TORONTO - The tangled tale of the twisted tweet finally came to an end at the Ontario legislature Thursday with a straightforward apology from a rookie cabinet minister.

Innovation Minister Glen Murray again said he was sorry for a tweet that called Prime Minister Stephen Harper, Ontario PC Leader Tim Hudak and Toronto Mayor-elect Rob Ford bigots.

This time Murray did not add any qualifiers that suggested, as he did in his previous two days of mea culpas, that Conservatives are anti-gay.

"Sometimes we do things that are regrettable," Murray told the legislature.

"I have apologized over the last two days in every way I can imagine, unqualified. I regret my remarks. I'm not sure how many other ways I can apologize."

That's all the Opposition was looking for, said Hudak.

"I thought the minister finally on the third day did apologize, and I do accept that," he said.

"I objected very strongly because they were baseless and outrageous accusations that were way over the line."

The openly gay Murray, who was promoted to the Ontario cabinet just two months ago, sent the tweet calling the three high-profile conservatives bigots after becoming enraged over homophobic tactics that surfaced in the last days of the Toronto mayoral race.

What so angered Hudak, after the initial tweet, was a line in Murray's first apology that suggested there were anti-gay bigots in the Ontario Progressive Conservative Party.

"I do challenge Tim Hudak to condemn strongly the hateful campaigning deployed in Toronto, and to root out any of those working in his ranks who would try to exploit hatred with smear tactics," Murray wrote Tuesday.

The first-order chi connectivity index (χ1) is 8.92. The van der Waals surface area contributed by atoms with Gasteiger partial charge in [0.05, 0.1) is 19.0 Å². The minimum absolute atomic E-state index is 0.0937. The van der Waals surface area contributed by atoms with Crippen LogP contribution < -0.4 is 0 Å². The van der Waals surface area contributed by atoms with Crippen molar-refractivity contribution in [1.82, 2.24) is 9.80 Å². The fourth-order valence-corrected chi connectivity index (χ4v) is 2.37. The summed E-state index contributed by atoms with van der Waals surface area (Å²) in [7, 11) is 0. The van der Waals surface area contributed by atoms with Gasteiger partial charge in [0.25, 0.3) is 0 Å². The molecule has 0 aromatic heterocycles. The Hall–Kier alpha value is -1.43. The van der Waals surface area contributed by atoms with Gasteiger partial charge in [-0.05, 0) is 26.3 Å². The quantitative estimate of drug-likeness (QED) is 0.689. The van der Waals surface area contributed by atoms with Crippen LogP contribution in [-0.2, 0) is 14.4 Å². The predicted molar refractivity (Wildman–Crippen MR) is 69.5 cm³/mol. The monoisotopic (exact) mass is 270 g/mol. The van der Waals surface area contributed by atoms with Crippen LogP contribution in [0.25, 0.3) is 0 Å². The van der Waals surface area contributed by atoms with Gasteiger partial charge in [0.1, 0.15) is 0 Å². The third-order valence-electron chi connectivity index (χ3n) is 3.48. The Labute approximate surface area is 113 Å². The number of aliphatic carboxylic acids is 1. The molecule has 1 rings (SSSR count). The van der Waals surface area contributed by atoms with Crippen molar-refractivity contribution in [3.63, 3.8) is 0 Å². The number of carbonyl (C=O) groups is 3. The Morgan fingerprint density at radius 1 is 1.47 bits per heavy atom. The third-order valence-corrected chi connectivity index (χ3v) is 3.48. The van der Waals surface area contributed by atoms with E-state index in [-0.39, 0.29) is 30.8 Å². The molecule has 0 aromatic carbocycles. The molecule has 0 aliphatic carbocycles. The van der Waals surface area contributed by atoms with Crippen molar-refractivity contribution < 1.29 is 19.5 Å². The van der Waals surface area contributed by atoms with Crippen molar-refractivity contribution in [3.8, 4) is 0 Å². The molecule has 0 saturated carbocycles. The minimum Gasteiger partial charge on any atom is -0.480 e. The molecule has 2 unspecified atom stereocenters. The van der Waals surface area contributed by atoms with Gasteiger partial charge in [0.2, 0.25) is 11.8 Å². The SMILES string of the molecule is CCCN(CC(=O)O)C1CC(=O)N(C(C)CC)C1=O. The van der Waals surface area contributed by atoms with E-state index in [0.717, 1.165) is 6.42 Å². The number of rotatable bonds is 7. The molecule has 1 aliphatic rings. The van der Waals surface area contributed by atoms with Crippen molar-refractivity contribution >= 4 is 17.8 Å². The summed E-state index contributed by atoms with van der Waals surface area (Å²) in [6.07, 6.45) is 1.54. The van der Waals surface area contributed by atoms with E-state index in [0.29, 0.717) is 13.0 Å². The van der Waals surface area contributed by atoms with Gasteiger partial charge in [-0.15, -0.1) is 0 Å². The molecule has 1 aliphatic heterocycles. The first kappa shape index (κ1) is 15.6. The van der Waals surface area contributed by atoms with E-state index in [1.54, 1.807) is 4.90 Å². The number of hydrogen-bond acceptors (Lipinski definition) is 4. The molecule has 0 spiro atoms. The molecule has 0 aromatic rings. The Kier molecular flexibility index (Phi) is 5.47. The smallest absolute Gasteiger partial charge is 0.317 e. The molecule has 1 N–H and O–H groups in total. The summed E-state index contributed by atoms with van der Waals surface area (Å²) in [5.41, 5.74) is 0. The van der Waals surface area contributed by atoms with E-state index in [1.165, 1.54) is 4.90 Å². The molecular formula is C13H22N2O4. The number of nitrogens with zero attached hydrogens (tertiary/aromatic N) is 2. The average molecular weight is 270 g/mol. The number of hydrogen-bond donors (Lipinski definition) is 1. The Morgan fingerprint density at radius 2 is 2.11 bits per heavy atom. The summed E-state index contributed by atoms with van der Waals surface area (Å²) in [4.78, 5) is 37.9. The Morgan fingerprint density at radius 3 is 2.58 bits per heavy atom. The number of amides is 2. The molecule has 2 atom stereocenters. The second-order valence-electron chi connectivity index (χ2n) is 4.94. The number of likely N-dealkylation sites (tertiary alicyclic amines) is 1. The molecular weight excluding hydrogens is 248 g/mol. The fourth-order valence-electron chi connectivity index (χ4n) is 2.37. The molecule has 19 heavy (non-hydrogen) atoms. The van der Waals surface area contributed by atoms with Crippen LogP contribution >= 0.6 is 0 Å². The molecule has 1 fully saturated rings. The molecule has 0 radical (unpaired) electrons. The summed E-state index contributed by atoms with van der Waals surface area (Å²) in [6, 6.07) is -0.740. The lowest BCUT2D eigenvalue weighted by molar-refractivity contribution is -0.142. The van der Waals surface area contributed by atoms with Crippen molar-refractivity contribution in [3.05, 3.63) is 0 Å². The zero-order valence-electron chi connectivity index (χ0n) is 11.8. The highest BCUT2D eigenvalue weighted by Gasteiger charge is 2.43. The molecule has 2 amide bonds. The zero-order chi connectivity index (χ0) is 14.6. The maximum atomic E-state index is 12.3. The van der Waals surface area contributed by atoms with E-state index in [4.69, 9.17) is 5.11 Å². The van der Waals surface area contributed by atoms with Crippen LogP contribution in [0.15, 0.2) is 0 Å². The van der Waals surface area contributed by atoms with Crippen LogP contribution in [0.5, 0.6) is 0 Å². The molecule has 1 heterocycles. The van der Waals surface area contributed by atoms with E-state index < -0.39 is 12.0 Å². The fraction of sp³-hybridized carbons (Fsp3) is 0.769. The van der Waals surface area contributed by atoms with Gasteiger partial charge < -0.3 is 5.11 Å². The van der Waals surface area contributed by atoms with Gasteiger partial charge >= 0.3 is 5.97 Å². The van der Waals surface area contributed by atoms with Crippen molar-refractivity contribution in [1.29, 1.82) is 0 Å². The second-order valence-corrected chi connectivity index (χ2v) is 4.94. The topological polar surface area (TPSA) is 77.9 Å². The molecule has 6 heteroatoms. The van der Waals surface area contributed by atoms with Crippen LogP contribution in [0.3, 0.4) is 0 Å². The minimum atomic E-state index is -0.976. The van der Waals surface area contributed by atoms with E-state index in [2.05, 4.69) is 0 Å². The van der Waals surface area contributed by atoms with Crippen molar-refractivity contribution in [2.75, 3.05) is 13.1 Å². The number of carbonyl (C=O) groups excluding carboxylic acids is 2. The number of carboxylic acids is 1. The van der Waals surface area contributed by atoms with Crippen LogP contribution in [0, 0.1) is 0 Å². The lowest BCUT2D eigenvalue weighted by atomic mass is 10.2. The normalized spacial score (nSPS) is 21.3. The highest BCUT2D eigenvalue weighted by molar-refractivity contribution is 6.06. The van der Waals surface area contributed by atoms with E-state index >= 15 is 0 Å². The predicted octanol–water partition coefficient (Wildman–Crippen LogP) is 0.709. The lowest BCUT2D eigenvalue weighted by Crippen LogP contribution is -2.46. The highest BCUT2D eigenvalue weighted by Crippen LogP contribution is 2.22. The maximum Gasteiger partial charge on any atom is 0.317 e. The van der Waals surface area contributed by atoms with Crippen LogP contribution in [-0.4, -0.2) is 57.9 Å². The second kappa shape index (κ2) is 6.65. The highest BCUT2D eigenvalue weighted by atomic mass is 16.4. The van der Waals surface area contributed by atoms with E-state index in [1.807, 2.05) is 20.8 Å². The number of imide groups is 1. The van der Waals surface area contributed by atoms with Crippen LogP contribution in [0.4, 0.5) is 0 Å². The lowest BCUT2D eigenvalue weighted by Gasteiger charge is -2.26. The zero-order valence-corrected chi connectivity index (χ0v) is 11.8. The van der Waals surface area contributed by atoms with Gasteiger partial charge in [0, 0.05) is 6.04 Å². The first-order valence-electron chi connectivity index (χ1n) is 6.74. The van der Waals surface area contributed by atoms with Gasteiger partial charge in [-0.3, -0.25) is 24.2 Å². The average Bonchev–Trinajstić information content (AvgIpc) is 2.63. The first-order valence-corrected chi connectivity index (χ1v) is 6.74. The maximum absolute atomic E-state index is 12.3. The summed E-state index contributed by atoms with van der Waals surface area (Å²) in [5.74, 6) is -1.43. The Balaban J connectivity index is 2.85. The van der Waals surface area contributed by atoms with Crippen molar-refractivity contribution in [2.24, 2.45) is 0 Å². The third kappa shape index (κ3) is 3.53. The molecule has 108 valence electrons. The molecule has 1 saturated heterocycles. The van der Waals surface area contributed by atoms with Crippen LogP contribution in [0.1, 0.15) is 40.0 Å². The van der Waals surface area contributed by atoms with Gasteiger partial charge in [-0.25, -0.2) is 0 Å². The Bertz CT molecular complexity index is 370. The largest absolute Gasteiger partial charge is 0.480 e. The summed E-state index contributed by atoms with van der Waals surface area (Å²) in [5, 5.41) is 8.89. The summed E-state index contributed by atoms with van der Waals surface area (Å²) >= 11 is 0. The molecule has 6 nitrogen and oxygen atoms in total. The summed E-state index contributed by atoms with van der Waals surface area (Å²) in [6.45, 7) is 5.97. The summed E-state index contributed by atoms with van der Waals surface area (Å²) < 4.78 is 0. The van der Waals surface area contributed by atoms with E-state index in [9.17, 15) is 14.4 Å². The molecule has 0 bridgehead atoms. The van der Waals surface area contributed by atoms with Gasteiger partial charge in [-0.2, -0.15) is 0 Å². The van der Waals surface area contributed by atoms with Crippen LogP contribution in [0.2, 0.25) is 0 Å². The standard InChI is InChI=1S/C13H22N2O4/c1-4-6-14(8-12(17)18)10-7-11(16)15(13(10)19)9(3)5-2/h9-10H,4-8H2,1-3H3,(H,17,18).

Murray still wouldn't say Thursday why he named Harper, Hudak and Ford in a tweet after getting angry over anti-gay attacks in Toronto, but insisted he wasn't suggesting Tories are homophobic.

"I didn’t suggest that, and I’m not suggesting that," Murray said outside the legislature.

"I apologize if someone misconstrued it that way."

Murray said communications technology is changing so fast it's moved beyond what was in use during his time as mayor of Winnipeg from 1998 to 2004, and admitted he'll be more circumspect before posting future tweets.

"When I was mayor of Winnipeg we used to do email town halls where we’d get q-and-a’s with constituents and that was very engaging and positive, but it takes getting used to," he said.

"There's lessons learned in these things and we all have a bit of humility for things, and when you come back into public life you come back to a new standard of review and you have to conduct yourself with a great deal more care."

Murray also posted tweets during the G20 summit in Toronto that were highly critical of police, complained Hudak.

"I just think this shows the minister has an overall serious judgment problem and I wonder if Premier McGuinty is going to rein him in," said Hudak.

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